For many people, maladaptive daydreaming is a way of life. Although most patients with maladaptive daydreaming disorder are aware that they are daydreaming, they are often unsure of why they have these issues. However, when daydreams begin to affect day-to-day life, activities, and responsibilities, it’s time to involve a professional to take a closer look. 

Furthermore, if you notice that a friend, family, or loved one seems to be off in his or her own world, or seems detached from reality, then there could be a psychological reason for his or her behavior. It’s important to approach the issue with compassion and care rather than make accusations or respond with anger.

All in all, if you suspect that you or a loved one is suffering with maladaptive daydreaming disorder, and you are concerned with your or his or her ability to function, then it’s important to seek help. A reputable clinician or therapist will be able to determine if daydreaming is truly maladaptive, and if they are associated with maladaptive behaviors. There’s nothing wrong with getting help. It is recommended to seek a qualified therapist who can accurately assess how your daydreams affect your life.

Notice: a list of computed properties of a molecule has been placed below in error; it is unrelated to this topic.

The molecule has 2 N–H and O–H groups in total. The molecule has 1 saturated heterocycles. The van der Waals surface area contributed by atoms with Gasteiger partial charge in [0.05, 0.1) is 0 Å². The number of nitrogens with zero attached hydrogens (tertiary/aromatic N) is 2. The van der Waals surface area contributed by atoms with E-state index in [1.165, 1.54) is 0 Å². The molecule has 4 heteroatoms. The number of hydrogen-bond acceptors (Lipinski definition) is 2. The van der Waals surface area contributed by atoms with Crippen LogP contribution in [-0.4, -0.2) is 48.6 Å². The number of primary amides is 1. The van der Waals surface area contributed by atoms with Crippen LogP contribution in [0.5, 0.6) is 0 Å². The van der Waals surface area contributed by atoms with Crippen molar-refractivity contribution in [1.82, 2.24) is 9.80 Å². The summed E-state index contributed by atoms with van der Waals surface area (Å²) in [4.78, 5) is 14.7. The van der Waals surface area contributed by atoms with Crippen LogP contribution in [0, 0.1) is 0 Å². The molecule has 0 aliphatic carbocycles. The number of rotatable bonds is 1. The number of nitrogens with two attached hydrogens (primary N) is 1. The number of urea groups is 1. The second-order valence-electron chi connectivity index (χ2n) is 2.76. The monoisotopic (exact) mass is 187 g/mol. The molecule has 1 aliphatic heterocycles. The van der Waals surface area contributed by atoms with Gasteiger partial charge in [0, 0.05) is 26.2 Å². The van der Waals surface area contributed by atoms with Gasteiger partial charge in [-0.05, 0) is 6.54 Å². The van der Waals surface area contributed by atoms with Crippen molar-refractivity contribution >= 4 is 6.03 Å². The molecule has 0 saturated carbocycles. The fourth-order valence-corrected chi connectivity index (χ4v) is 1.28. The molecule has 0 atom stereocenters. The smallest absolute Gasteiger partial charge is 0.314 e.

author avatar
Angel Rivera
I am a Bilingual (Spanish) Psychiatrist with a mixture of strong clinical skills including Emergency Psychiatry, Consultation Liaison, Forensic Psychiatry, Telepsychiatry and Geriatric Psychiatry training in treatment of the elderly. I have training in EMR records thus very comfortable in working with computers. I served the difficult to treat patients in challenging environments in outpatient and inpatient settings